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By Raluca Pintilii

Handling deletes with Null Object Pattern in Ruby

I recently worked on a project for an Australian company who wanted to ensure they were GDPR compliant in how they handled personal data through their website and requests to delete user accounts.

If we want the user and all the associated data (blog posts, comments, etc) deleted, it is easy, we just need to add dependent: :destroy to the relations and Rails takes care of that for us.

But in this scenario, the client wanted to keep the user-related data after a user account was deleted.

General Data Protection Regulation (GDPR) background:

By way of background, since the GDPR was approved for the European Union in May 2018, it is more and more common for users to ask for their accounts to be deleted. The EU General Data Protection Regulation (GDPR) generally applies to the data processing activities of data processors or controllers where:

  • an establishment of the controller or processor is in the EU
  • the controller or processor is outside the EU, and the processing activities are related to:

    ○ offering goods or services to individuals in the EU (irrespective of whether a payment is required)
    ○ monitoring the behaviour of individuals in the EU, where that behaviour takes place in the EU (see Article 3).

So a US or Australian business of any size may need to comply if they have an establishment in the EU, if they offer goods and services in the EU, or if they monitor the behaviour of individuals in the EU. And in this day and age this encompasses a lot of companies.

Australian privacy law doesn’t include the “right to be forgotten” which is covered in the GDPR. So I had to ensure this was addressed in our client’s code.

Deleting accounts:

Let’s say you have an awesome blog made in Ruby on Rails, where people can create accounts and add posts. What happens if someone who had posted articles on your blog, now asks for their account to be deleted?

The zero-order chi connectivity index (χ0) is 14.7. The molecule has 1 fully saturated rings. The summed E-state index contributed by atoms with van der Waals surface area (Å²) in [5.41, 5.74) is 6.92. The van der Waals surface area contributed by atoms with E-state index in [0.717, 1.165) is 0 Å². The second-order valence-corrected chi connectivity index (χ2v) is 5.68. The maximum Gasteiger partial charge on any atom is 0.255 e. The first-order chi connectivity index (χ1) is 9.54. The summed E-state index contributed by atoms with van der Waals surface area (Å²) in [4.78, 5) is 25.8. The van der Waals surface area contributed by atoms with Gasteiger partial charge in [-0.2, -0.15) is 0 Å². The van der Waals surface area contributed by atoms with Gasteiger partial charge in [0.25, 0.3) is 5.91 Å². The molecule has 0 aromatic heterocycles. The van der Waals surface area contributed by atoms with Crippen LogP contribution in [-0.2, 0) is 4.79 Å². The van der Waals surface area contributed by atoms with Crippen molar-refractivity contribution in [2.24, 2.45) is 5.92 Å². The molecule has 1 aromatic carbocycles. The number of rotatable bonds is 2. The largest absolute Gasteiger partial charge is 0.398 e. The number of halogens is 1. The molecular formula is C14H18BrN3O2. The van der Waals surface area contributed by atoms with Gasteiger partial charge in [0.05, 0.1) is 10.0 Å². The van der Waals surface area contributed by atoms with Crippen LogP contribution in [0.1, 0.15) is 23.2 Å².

There are several ways to deal with this, but in this article, I’d like to cover the null object way.

For this, let’s imagine we have a normal Ruby on Rails blog, with posts and users, and we need to set it up so users can be deleted. Let's see what the code could look like, and what changes we need to add in order to be able to delete users and have the application still working properly.

On the model User, generically, we have something like this:

# app/models/user.rb

Class User < ApplicationRecord
  has_many :posts

  def full_name
    "#{first_name} #{last_name}"
  end
end

And the Post model should look like this:

# app/models/post.rb

Class Post < ApplicationRecord
  belongs_to :user

  def user_name
    user.full_name
  end
end

The issue to address is when users ask to delete their accounts, their posts become orphans, and unless we want to delete them, we have to deal with this situation.

If, on the page where we display the posts, we also display the author name, picture, or any other user attribute, then after we delete an account, these pages will be broken, since calling all these methods on nil will cause a method missing error.

So, how do we fix this using the Null Object Pattern?

We should start by adding a nulls folder under the app directory. From there add the following file:

# app/nulls/null_user.rb

Class NullUser

end

Then, on the Post model, change the relation to read the following:

belongs_to :user, optional: true

This will allow us to safely delete users with posts without getting any constraint errors.

If you have any custom validation on the user_id presence, please remove them as well.

Ok, so now that we can remove users with posts, we need to make sure the post pages (index, show) won’t break when we visit them due to calling methods on nil.

Let’s continue our example using the user_name method.

On the Post model file, add the following changes:

# app/models/post.rb

Class Post < ApplicationRecord
  belongs_to :user, optional: true

  def user_name
    user&.full_name || NullUser.new.user_name
  end
end

Now let’s implement the user_name method on the NullUser class:

# app/nulls/null_user.rb

Class NullUser
  def user_name
    'User deleted'
  end
end

Now when calling user_name on a post without user, it will return 'User deleted’ instead of breaking. Feel free to customize the message you want to return.

But what if we have multiple methods on the Post model for retrieving its author details (eg. age, avatar, posts count, and so on)? To keep the code DRY, we can edit the NullUser class like this:

# app/nulls/null_user.rb

Class NullUser
  def method_missing(*args, &block)
    'User deleted'
  end
end

Then edit the Post model to the following:

# app/models/post.rb

Class Post < ApplicationRecord
  belongs_to :user, optional: true


  def user
    super || NullUser.new
  end
end

And that’s how you can use the null object pattern in Ruby on Rails to DRY your code and preventing method missing errors.

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